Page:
Generally speaking, in most cases in history where large swaths of society basically ignore a law as written, we have come to decide (later with the benefit of hindsight) that the law was ill-conceive, unjust, or otherwise undesirable.

We have spent the past hundred years recklessly expanding the realm and timeframes of patent and copyright protection, to the detriment of the needs of the public such protections are meant to serve. Works that should have fallen into the public domain by now, as copyright was originally written, will likely not fall into the public domain until after I’m dead. Orphaned works are, legally speaking, lost to us. yadda yadda yadda.

What you are seeing is the public pushing back. That pain you feel, that is equilibrium reasserting itself. Don’t worry. We’ll all be better off for it.

Anonymous Coward says:

Re: Re:

Personally, I do not feel any pain. I do, however, do not agree that the law has been expanded recklessly for the past hundred years.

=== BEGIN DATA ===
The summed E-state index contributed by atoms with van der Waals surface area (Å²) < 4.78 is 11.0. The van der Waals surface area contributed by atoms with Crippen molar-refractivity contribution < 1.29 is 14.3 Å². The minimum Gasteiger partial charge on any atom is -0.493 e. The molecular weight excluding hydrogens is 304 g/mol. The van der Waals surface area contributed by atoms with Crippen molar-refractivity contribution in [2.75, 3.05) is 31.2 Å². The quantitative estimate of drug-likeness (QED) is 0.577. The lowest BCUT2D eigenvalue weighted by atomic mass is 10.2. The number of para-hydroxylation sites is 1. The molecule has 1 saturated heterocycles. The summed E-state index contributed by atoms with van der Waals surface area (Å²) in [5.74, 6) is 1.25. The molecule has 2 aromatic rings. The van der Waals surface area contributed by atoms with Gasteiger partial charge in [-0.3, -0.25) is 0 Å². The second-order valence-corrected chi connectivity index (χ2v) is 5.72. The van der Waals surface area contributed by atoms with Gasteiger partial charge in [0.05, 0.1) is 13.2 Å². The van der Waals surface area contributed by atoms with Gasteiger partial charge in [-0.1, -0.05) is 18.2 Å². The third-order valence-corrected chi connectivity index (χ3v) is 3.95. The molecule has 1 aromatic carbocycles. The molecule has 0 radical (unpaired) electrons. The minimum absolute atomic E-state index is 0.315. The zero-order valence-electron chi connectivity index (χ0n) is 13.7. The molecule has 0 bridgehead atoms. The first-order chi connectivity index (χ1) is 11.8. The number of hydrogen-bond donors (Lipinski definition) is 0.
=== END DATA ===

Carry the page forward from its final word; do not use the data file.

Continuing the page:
Re patent law, it has not changed in any large repect other than through various judicial decisions comporting with Supreme Court decisions. The language of the statutes are not significantly different since patent law was codified in 1952. What has changed is judicial interpretation, and in its last two terms the Supreme Court has made some structual changes to “tweak” the system.

Re copyright law, it has changed significantly, starting with the Copyright Act of 1976 and continuing to date. Interestingly, only copyright law incorporates criminal provisions (patent law does not), but it is useful to note that criminal sanctions have been a part of copyright law since its inception in 1790. Personally, I believe the copyright regime was much more true to its historical antecedents until the 1976 Act, at which time it flew off into the wild blue yonder and has only become even more draconian with the passage of time.